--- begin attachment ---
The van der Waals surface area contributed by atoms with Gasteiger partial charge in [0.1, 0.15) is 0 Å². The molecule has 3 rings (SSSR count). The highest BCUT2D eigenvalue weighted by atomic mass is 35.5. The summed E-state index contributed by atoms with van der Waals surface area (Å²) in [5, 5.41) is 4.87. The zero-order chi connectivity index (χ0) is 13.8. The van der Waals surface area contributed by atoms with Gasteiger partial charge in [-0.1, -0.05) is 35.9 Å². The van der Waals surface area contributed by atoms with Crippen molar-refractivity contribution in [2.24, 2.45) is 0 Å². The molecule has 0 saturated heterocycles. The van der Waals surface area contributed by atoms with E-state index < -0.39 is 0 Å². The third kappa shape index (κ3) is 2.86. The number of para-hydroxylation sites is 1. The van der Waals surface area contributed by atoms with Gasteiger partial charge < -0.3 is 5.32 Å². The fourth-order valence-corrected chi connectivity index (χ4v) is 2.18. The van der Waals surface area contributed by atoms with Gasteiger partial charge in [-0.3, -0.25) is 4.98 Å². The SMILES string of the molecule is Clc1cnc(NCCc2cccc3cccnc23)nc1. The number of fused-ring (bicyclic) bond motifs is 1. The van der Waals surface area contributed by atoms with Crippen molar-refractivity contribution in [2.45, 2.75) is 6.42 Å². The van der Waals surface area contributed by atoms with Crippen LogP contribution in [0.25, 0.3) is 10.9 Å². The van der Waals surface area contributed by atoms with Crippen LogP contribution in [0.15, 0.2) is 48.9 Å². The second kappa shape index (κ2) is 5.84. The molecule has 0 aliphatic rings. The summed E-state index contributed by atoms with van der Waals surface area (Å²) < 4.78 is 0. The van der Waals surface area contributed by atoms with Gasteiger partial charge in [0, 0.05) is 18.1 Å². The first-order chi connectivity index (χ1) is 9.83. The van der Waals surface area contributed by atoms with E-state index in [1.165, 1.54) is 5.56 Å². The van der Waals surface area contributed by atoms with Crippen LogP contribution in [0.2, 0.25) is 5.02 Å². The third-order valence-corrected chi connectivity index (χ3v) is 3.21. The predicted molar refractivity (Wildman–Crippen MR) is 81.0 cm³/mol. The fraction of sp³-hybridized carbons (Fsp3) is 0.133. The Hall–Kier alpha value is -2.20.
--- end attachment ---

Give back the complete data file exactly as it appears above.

The van der Waals surface area contributed by atoms with Gasteiger partial charge in [0.1, 0.15) is 0 Å². The molecule has 3 rings (SSSR count). The highest BCUT2D eigenvalue weighted by atomic mass is 35.5. The summed E-state index contributed by atoms with van der Waals surface area (Å²) in [5, 5.41) is 4.87. The zero-order chi connectivity index (χ0) is 13.8. The van der Waals surface area contributed by atoms with Gasteiger partial charge in [-0.1, -0.05) is 35.9 Å². The van der Waals surface area contributed by atoms with Crippen molar-refractivity contribution in [2.24, 2.45) is 0 Å². The molecule has 0 saturated heterocycles. The van der Waals surface area contributed by atoms with E-state index < -0.39 is 0 Å². The third kappa shape index (κ3) is 2.86. The number of para-hydroxylation sites is 1. The van der Waals surface area contributed by atoms with Gasteiger partial charge < -0.3 is 5.32 Å². The fourth-order valence-corrected chi connectivity index (χ4v) is 2.18. The van der Waals surface area contributed by atoms with Gasteiger partial charge in [-0.3, -0.25) is 4.98 Å². The SMILES string of the molecule is Clc1cnc(NCCc2cccc3cccnc23)nc1. The number of fused-ring (bicyclic) bond motifs is 1. The van der Waals surface area contributed by atoms with Crippen molar-refractivity contribution in [2.45, 2.75) is 6.42 Å². The van der Waals surface area contributed by atoms with Crippen LogP contribution in [0.25, 0.3) is 10.9 Å². The van der Waals surface area contributed by atoms with Crippen LogP contribution in [0.15, 0.2) is 48.9 Å². The second kappa shape index (κ2) is 5.84. The molecule has 0 aliphatic rings. The summed E-state index contributed by atoms with van der Waals surface area (Å²) < 4.78 is 0. The van der Waals surface area contributed by atoms with Gasteiger partial charge in [0, 0.05) is 18.1 Å². The first-order chi connectivity index (χ1) is 9.83. The van der Waals surface area contributed by atoms with E-state index in [1.165, 1.54) is 5.56 Å². The van der Waals surface area contributed by atoms with Crippen LogP contribution in [0.2, 0.25) is 5.02 Å². The third-order valence-corrected chi connectivity index (χ3v) is 3.21. The predicted molar refractivity (Wildman–Crippen MR) is 81.0 cm³/mol. The fraction of sp³-hybridized carbons (Fsp3) is 0.133. The Hall–Kier alpha value is -2.20.